Since completing her "Mennyms" books, Waugh has continued her focus, as Parravano noted, on "what it means to be human by exploring the lives of those who are not." In Space Race, the first installment in her "Ormingat" trilogy, she introduces alien Patrick (Vateelin) and his son Thomas (Tonitheen), who are visiting Earth and living as humans while on a five-year spying mission for their home planet. Living on Earth almost half of his eleven years, Thomas dreads the fact that the family will be sent home soon, but when a tragedy befalls the pair on their way to retrieve their space ship, he ultimately learns to accept his true identity. "Waugh beams out the message that the driving force in the universe is love—no matter what planet you're from," noted Parravano in a Horn Book review of Space Race, while in School Library Journal Susan L. Rogers predicted that "readers will enjoy the exciting plot and fast-moving action" in addition to Waugh's "thoughtful examination of friendship, loyalty, and love."
As the "Ormingat" series continues, other Ormingatrigs are confronted by the prospect of severing their long-term ties with human society. In Earthborn stubborn twelve-year-old Nesta has too much to deal with when she finds out that not only are her parents NOT from Boston (they're from the planet Ormingat), but the whole family is scheduled to blast off for the home planet in only a few days' time. Half-human Jacob, in Who Goes Home?, is put in a more complex situation because of his mixed heritage when the time comes for his Ormingatrig father to leave Earth. In Booklist Carolyn Phelan praised Earthborn as "original and involving," while in Horn Book Parravano wrote that, in ending the trilogy, Waugh creates in Who Goes Home? "a thought-provoking and sometimes heartbreaking exploration of the ties that bind and the ones we can bear to dissolve."
Waugh told SATA: "Before The Mennyms I had already written a children's novel: The Shadow People (unpublished), and before that I was (and still am) an unpublished poet. I have also written many short stories. Writing has been a lifelong interest. My book Bombs and Butterflies (not yet published) contains autobiographical material about my own infancy and the stories I was told about my family, stretching back into the nineteenth century.
"Surprisingly, from the reviews I've read, no one seems to have noticed the clever bit of Who Goes Home? (or perhaps they have and I just don't know about it). Part of the joy in writing that book was taking events from the first two novels in the series and looking at them from a different perspective! Each book does exist independently, but readers of all three should enjoy this connection—I hope!"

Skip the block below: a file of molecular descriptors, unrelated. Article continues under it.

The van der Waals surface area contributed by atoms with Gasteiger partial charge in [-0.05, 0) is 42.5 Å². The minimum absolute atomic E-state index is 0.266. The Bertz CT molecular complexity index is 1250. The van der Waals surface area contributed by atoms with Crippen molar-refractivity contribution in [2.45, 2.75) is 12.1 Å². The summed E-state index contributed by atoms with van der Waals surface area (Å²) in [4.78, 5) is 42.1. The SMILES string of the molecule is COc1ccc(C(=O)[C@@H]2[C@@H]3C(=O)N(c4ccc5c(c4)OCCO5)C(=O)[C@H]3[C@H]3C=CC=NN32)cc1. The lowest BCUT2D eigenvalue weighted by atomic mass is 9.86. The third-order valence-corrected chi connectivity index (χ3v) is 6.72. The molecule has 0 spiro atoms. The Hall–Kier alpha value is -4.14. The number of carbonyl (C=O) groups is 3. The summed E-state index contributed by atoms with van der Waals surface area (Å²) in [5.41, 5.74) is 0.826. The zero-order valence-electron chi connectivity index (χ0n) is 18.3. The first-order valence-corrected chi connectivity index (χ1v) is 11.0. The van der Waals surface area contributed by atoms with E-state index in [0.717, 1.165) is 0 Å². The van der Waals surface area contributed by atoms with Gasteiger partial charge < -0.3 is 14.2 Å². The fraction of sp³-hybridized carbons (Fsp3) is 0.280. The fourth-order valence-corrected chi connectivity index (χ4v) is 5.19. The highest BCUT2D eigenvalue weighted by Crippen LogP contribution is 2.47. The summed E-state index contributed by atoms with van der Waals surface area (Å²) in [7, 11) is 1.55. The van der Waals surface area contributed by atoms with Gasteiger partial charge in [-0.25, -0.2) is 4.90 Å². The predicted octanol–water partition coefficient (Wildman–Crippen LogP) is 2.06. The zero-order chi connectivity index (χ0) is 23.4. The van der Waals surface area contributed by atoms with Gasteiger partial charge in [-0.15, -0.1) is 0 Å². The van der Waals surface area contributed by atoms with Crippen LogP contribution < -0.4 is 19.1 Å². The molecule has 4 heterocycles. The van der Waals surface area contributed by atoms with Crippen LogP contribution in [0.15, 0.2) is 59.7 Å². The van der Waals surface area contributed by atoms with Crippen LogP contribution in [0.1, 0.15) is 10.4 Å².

Biographical and Critical Sources
Booklist, May 1, 1995, Carolyn Phelan, review of Mennyms in the Wilderness, p. 1576; March 15, 1996, Carolyn Phelan, review of Mennyms under Siege, p. 1264; September 15, 1996, Carolyn Phelan, review of Mennyms Alone, p. 242; September 15, 1997, Carolyn Phelan, review of Mennyms Alive, p. 236; July, 2000, Michael Cart, review of Space Race, p. 2026; September 1, 2002, Carolyn Phelan, review of Earthborn, p. 125; June, 2004, Carolyn Phelan, review of Who Goes Home?, p. 1457.
Entertainment Weekly, April 8, 1994, Louis Alter Mark, review of The Mennyms, p. 69.
Horn Book, July-August, 1994, Maeve Visser Knoth, review of The Mennyms, p. 456; July-August, 1995, Martha V. Parravano, review of Mennyms in the Wil-derness, p. 462; January-February, 1997, Sarah Guille, review of Mennyms Alone, p. 69; July, 2000, Martha V. Parravano, review of Space Race, p. 469; September-October, 2002, Martha V. Parravano, review of Earthborn, p. 583; March-April, 2004, Martha V. Parravano, review of Who Goes Home?, p. 190.
Kirkus Reviews, July 15, 2002, review of Earthborn, p. 1047; March 15, 2004, review of Who Goes Home?, p. 279.
Publishers Weekly, April 4, 1994, review of The Mennyms, p. 81; May 8, 1995, review of Mennyms in the Wilderness, p. 296; May 22, 1995, Kit Alderdice, "From Rags to Riches: British Author Sylvia Waugh Delights in Spinning Stories about a Magical Rag Doll Family," p. 25; August 7, 2000, review of Space Race, p. 96.
School Library Journal, August, 2000, Susan L. Rogers, review of Space Race, p. 190; September, 2002, Eva Mitnick, review of Earthborn, p. 236; June, 2004, Jean Gaffney, review of Who Goes Home?, p. 152.
Fantastic Fiction Web site, http://www.fantasticfiction.co.uk/ (May 8, 2006), "Sylvia Waugh."